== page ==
Changes in size and age at maturity of Columbia River upriver bright fall chinook salmon (Oncorhynchus tshawytscha) : implications for stock fitness, commercial value, and management Public Deposited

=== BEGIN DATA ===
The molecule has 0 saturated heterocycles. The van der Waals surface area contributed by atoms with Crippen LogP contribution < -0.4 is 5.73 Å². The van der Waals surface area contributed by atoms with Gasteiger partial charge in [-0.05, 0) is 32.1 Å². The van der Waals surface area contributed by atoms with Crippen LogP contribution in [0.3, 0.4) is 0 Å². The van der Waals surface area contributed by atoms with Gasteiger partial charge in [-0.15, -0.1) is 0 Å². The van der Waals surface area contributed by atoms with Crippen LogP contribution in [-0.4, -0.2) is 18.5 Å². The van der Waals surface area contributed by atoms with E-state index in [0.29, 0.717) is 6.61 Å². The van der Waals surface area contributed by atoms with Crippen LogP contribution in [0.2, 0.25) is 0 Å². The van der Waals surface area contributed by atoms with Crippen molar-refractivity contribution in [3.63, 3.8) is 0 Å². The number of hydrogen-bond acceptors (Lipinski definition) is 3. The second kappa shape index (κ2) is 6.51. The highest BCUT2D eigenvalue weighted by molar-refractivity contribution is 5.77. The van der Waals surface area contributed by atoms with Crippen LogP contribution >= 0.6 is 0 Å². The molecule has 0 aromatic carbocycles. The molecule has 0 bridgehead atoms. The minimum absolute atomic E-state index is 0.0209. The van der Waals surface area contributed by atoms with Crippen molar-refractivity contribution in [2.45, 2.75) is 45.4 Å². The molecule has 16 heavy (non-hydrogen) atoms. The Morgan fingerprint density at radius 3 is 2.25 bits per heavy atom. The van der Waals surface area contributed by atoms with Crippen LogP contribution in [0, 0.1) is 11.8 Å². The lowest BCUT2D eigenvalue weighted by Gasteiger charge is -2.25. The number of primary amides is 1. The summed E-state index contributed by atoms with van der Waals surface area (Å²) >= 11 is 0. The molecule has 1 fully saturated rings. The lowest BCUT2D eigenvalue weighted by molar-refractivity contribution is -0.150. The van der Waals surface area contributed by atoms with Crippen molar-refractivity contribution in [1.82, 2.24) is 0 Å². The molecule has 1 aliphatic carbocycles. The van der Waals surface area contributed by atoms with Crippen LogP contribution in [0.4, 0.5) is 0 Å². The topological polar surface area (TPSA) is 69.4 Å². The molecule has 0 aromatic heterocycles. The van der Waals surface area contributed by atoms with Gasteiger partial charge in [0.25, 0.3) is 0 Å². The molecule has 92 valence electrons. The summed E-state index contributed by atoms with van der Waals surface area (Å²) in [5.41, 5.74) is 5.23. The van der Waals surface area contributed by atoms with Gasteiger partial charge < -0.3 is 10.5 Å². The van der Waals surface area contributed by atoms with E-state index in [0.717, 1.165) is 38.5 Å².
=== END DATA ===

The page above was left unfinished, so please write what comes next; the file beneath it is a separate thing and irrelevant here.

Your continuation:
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  • The average size and age of chinook salmon (Oncorhynchus tshawytscha) caught in commercial fisheries along the Pacific Coast of North America have decreased substantially in this century. These declines might be caused in part by changes in size and age at maturity within the stocks contributing to those fisheries. Upriver Brights (Brights), a stock of fall chinook salmon in the Columbia River, are one of those stocks. The purposes of this study were to (1) determine if average size and age at maturity of Brights have declined, (2) gain a better understanding of the factors that may contribute to such declines, and (3) describe potential consequences of these changes. Data from in-river fisheries suggest that the average weight of mature Brights returning to the Columbia River has decreased approximately 2.7 kg since the 1910s, an average rate of about 0.1 lb·yr⁻¹ (45 g·yr⁻¹ ). Most of the potential biases in these data tend to make this estimate conservative. Insufficient data were available to describe changes in average age at maturity. There are many potential causes for the decline in average size of mature Brights, including factors that affect very early life stages. Other researchers have determined that size at maturity appears to be highly influenced by inheritance, gender, and growth rate. I describe how maternal size can influence -- through time of spawning, choice of spawning site, and egg size -- the viability of the young, which carry the dam's genes for size. The size-related ability to produce viable offspring may have been changed by modifications in the environment. Very little is known about how changes in the natural environment for spawning, incubation, and rearing may have contributed to a decline in average size at maturity. Artificial propagation and rearing, such as at Priest Rapids Hatchery, seems to produce adult Brights that are smaller, younger, and more likely to be male than their natural counterparts. The net result is that the average hatchery fish may have only about 0.80 of the reproductive potential of the average natural fish. Changes in growth conditions in the ocean probably did not contribute to the change in size, although the ocean fisheries of Southeast Alaska and British Columbia appear to select, in the genetic sense, against large size and old age in Brights. Since 1978, in-river commercial fisheries have caught larger Brights and a higher proportion of females than are found in the escapement of the Priest Rapids Hatchery component of the stock, but the fisheries impact the two sexes differently by taking the larger males and the smaller females. The effect on the natural component may differ because of their apparently larger average size. I found no evidence that larger fish or more females were caught when 8-in. minimum restrictions were in effect on gillnet mesh size relative to periods when mesh size was not restricted. Impounding the mainstem during the last 50+ yr may have removed obstacles to migration (e.g., Celilo Falls) that selected for large size in Brights, but that hypothesis could not be tested. The perserverance of larger and older phenotypes in the Bright stock suggests that countervailing selection -- perhaps during spawning, incubation, and/or early rearing -- may have resisted the effects of a century of size- and age-selective fisheries. That resistance, however, may reduce the productivity of the stock. Declines in average size and age at maturity can have undesireable consequences. Lower average size means less biomass landed and lower commercial value. Lower average fecundity and a diminished ability to reproduce in some environments are also expected. Loss of size and age classes may reduce the ability of the stock to adapt to environmental variations. These results are relevant to several management practices. A holistic approach to fishery management issues is necessary to avoid erroneous conclusions based on narrow perspectives. Measuring reproductive potential of the catch and escapement would be superior to the conventional practice of simply counting numbers of fish. Many aspects of artificial propagation can be improved, including broodstock aquisition, mating regimes, and rearing practices. Stock abundance is a major factor in determining the effect of many management practices on the stock. In general, fisheries managers must be mindful that they manage very complex natural systems.
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